combined single family/condo sales or 3.59% decrease for single family homes
and condos dropping less than 1% from 2006. (Perhaps the condo market is
finally starting to improve!!)

Gordon Von Stroh, longtime guru of vacancy statistics for the Denver market,
reports the overall vacancy rate in the first quarter stood at 7.1%. The
last time vacancies were lower was in the first quarter was 2001 (4.5%).
Rents have continued to decline slightly, but historically when occupancies
rise, so do rental payments. This should be an excellent time for investors
to look hard at many of the great opportunities in our market. (Professor
Von Stroh's figures utilize numbers from apartment complexes and do not
include smaller multi-unit properties and single family homes. Although we
cannot statistically validate vacancies in these smaller properties,
anecdotally it appears to be even lower.)

Please be sure to keep us updated when the status of your properties change.
It only takes a few seconds on the internet ( or This makes you look more professional
in the eyes of your sellers as well as other agents AND means the showing
statistics we provide everyone are more accurate. (If you need a list of
the properties we show for you or your office, please just send us an email

Have a happy a safe holiday weekend.don't forget to buckle your seat belt
and wear your sunscreen.

Alice Marsh

For emails of the source articles or further information about Real Estate
Resource Center, Inc., Colorado's Premier Showing Service, currently
providing service to more than 3,000 agents, contact Julie Bobb or Alice
Marsh at 303 399-9930 or visit

Thursday, May 3, 2007

Selling Quickly by Eddy Kicker

There is a simple truth in the world of real estate. It is ideal for a home to sell quickly. When homes languish on the market for months the home's attraction decreases and people begin to wonder why the home has not sold yet. Have you ever noticed a home that has been listed for months? Sometimes through several different agents and companies? It is unfortunate that this happens as the home's selling potential is severely decreased by this process. Homes that stay on the market for too long acquire a stigma of being problem homes. This is a bit of a misjudgment as one of the main reasons that homes don't sell quickly is that they are overpriced.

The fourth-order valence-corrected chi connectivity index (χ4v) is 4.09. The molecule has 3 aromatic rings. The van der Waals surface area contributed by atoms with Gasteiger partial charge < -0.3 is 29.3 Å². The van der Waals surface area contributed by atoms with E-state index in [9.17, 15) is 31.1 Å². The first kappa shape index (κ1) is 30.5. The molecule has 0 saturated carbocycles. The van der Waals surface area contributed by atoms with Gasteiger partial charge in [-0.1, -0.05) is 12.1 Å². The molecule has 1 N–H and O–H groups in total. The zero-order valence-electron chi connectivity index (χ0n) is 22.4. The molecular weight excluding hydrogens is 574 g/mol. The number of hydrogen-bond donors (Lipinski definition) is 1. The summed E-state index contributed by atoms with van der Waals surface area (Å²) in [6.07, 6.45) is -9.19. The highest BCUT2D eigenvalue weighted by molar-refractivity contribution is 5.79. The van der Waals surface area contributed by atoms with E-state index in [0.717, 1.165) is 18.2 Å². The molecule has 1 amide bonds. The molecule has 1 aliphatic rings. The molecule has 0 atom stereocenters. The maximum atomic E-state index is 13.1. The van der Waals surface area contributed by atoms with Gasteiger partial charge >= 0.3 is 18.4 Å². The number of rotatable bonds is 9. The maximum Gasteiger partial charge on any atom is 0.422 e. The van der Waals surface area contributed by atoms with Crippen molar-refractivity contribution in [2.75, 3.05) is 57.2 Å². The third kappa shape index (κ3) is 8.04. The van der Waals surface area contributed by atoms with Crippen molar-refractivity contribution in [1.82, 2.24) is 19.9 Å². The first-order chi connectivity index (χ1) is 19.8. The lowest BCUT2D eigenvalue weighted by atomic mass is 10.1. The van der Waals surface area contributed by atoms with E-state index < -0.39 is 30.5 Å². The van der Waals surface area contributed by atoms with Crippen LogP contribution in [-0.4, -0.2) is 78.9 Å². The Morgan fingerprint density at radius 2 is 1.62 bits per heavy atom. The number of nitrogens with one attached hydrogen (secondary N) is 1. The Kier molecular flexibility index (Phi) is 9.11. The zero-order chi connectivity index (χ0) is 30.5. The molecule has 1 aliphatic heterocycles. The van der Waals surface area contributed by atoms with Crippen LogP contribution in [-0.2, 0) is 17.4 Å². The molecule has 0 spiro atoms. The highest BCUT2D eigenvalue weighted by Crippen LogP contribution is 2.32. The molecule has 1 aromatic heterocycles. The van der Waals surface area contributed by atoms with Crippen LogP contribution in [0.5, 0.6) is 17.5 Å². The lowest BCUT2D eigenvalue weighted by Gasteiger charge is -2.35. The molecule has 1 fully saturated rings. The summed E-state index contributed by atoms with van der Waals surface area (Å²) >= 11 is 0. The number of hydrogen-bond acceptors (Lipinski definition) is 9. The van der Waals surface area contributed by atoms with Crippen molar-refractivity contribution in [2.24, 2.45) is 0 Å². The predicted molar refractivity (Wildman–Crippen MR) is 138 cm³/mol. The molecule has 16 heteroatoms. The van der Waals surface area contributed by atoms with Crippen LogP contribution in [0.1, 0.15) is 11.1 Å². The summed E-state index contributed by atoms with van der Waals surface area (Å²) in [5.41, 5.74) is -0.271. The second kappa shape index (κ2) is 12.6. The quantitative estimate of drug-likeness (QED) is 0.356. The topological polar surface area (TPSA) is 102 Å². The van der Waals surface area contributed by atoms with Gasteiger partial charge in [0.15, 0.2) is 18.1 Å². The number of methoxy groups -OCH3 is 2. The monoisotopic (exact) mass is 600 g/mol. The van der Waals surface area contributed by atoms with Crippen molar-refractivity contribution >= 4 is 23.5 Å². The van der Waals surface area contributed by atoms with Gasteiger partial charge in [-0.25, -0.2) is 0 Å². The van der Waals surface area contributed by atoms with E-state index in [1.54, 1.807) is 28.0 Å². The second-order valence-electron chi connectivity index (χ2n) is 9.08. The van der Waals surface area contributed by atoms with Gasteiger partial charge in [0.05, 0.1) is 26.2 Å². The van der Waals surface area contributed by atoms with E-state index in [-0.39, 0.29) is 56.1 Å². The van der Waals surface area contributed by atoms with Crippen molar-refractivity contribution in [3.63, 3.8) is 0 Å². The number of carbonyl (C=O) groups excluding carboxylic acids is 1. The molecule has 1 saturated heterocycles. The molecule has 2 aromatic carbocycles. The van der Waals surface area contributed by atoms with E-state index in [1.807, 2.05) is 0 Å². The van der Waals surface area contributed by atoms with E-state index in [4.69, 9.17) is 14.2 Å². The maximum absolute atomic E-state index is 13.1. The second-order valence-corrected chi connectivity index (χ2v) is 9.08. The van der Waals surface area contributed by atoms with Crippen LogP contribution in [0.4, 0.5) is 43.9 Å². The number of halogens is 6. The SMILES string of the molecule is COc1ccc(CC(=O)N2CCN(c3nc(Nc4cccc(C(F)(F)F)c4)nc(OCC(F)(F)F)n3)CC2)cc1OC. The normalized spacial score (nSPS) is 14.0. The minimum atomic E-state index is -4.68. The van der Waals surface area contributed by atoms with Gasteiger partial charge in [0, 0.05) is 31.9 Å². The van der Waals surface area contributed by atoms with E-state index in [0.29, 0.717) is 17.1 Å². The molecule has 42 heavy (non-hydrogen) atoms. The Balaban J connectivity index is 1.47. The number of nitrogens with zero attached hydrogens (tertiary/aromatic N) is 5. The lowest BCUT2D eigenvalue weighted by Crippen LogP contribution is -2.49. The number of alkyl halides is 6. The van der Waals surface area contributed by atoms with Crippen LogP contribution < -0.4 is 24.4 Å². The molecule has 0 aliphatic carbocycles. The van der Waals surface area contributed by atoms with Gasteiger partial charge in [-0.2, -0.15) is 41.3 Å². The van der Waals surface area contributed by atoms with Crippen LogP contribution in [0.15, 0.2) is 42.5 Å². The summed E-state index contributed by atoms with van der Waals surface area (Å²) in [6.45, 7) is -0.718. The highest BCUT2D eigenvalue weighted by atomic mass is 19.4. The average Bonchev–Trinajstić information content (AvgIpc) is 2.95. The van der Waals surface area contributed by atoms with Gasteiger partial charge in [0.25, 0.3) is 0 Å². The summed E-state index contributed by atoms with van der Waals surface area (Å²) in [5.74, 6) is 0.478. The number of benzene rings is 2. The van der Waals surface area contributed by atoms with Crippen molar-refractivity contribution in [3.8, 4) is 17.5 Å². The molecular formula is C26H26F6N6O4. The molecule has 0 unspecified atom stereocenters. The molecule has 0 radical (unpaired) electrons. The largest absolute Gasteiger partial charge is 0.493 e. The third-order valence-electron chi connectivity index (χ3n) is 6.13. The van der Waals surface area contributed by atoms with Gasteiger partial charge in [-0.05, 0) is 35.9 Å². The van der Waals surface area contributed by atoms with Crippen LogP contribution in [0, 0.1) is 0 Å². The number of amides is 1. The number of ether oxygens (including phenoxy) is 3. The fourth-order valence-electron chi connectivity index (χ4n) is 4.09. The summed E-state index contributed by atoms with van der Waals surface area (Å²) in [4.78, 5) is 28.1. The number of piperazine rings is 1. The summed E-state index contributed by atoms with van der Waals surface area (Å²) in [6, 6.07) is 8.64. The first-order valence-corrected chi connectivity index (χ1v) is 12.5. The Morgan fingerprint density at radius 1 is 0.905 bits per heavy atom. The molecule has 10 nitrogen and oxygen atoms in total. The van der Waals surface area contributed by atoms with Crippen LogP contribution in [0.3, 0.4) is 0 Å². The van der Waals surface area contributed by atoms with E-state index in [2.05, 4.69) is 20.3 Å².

It is easy to see how this happens, people have a strong emotional attachment to their homes and occasionally they price their home according to this link. Unfortunately for these people, home buyers do not take this into consideration when purchasing a house. When deciding on a price for your home, there are several factors which should be taken into account. One of the most important things to consider is the location and what homes have been selling for in the area. No matter how fabulous a home is, it is unlikely to sell for $500,000 in a neighborhood where the average home is worth $200,000. Buyers expect certain things out of certain areas, there may be a few exceptions but this is true of most neighborhoods.

The CMA is still the best tool to use in the pricing of a home. The CMA compares your home to other homes that have similar traits and are of similar size that have sold recently in the area. From this baseline a good realtor will be able to guide you to the correct asking price based on the additional assets that your home has or things that the home lacks. If you are mindful of these things then your home should end up priced properly. Also remember that homes that are on the market for too long have trouble selling even with an adjusted price. So make sure that your home has the right price tag when it is listed.

Eddy Kicker is a REALTOR servicing the Greenville, SC real estate market. Eddy is a dedicated professional that offers the best in customer service and attention in relocation to Greenville.

Top 10 Spring Staging Tips by DesAnn Collins

What is staging? I am asked this all the time. Staging is a verb. It is the action of doing something. Staging can be from one end of the spectrum-renting & setting furniture up in vacant home to making over 200 suggestions for occupied or vacant home. So “staging” is a word used to describe many things.

I do all of the above for my clients. As each home is different so are the actions taken to stage each.

It is definite that those consumer savvy buyers are looking for the BEST home they can find.

For the Realtors® that work with me they are seeing a significant increase in the sellers interest in “staging”. They, the Realtors®, are enjoying the attention they are receiving for showing their professionalism by offering my services at time of listing the home for sale. These Realtors® homes are selling VERY quickly. The Realtor® and home-seller reap the benefit of staging their home, (product), by enjoying having sold the home at the higher end of comps and in very little time.

As always it is best when seller makes changes suggested by stager BEFORE house is listed. When house starts to advertise it will be “show” ready from day 1! MLS photos will reflect the correct “product”. You don’t want to have your first days on market not reflect the house at its best. Your best perspective buyer may be the one that sees house first, as soon as it is listed. It is important that you not “lose” those important first days.